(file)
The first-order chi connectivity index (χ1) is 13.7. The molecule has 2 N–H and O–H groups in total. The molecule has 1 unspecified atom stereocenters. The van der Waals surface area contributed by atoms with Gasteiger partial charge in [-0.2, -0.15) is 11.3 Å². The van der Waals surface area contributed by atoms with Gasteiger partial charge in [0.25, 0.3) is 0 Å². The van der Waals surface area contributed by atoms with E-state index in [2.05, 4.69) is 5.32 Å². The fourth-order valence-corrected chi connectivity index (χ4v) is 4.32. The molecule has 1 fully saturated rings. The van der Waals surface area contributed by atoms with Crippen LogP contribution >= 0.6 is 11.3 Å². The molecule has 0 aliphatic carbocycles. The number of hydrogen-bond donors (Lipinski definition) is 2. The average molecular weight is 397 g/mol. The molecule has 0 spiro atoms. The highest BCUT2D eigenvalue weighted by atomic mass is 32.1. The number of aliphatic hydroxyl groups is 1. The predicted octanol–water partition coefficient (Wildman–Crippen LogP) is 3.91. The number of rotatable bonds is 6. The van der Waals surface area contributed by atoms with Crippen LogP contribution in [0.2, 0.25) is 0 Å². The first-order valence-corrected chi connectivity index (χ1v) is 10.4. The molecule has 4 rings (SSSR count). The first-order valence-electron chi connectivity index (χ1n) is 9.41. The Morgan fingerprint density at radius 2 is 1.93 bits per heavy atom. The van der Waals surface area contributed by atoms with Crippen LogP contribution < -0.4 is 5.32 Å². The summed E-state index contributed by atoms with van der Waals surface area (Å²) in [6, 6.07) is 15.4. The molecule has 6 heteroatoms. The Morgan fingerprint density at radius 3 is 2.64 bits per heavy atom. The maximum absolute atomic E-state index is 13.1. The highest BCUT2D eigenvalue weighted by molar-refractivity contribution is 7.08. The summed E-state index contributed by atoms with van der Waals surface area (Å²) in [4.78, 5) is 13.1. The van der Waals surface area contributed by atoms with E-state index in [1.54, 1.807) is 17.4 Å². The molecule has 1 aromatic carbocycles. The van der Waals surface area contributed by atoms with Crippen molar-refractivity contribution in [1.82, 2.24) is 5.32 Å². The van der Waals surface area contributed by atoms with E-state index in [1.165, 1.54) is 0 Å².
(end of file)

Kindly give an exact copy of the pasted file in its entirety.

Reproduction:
The first-order chi connectivity index (χ1) is 13.7. The molecule has 2 N–H and O–H groups in total. The molecule has 1 unspecified atom stereocenters. The van der Waals surface area contributed by atoms with Gasteiger partial charge in [-0.2, -0.15) is 11.3 Å². The van der Waals surface area contributed by atoms with Gasteiger partial charge in [0.25, 0.3) is 0 Å². The van der Waals surface area contributed by atoms with E-state index in [2.05, 4.69) is 5.32 Å². The fourth-order valence-corrected chi connectivity index (χ4v) is 4.32. The molecule has 1 fully saturated rings. The van der Waals surface area contributed by atoms with Crippen LogP contribution >= 0.6 is 11.3 Å². The molecule has 0 aliphatic carbocycles. The number of hydrogen-bond donors (Lipinski definition) is 2. The average molecular weight is 397 g/mol. The molecule has 0 spiro atoms. The highest BCUT2D eigenvalue weighted by atomic mass is 32.1. The number of aliphatic hydroxyl groups is 1. The predicted octanol–water partition coefficient (Wildman–Crippen LogP) is 3.91. The number of rotatable bonds is 6. The van der Waals surface area contributed by atoms with Crippen LogP contribution in [0.2, 0.25) is 0 Å². The first-order valence-corrected chi connectivity index (χ1v) is 10.4. The molecule has 4 rings (SSSR count). The first-order valence-electron chi connectivity index (χ1n) is 9.41. The Morgan fingerprint density at radius 2 is 1.93 bits per heavy atom. The van der Waals surface area contributed by atoms with Crippen LogP contribution < -0.4 is 5.32 Å². The summed E-state index contributed by atoms with van der Waals surface area (Å²) in [6, 6.07) is 15.4. The molecule has 6 heteroatoms. The Morgan fingerprint density at radius 3 is 2.64 bits per heavy atom. The maximum absolute atomic E-state index is 13.1. The highest BCUT2D eigenvalue weighted by molar-refractivity contribution is 7.08. The summed E-state index contributed by atoms with van der Waals surface area (Å²) in [4.78, 5) is 13.1. The van der Waals surface area contributed by atoms with E-state index in [1.54, 1.807) is 17.4 Å². The molecule has 1 aromatic carbocycles. The van der Waals surface area contributed by atoms with Crippen molar-refractivity contribution in [1.82, 2.24) is 5.32 Å². The van der Waals surface area contributed by atoms with E-state index in [1.165, 1.54) is 0 Å².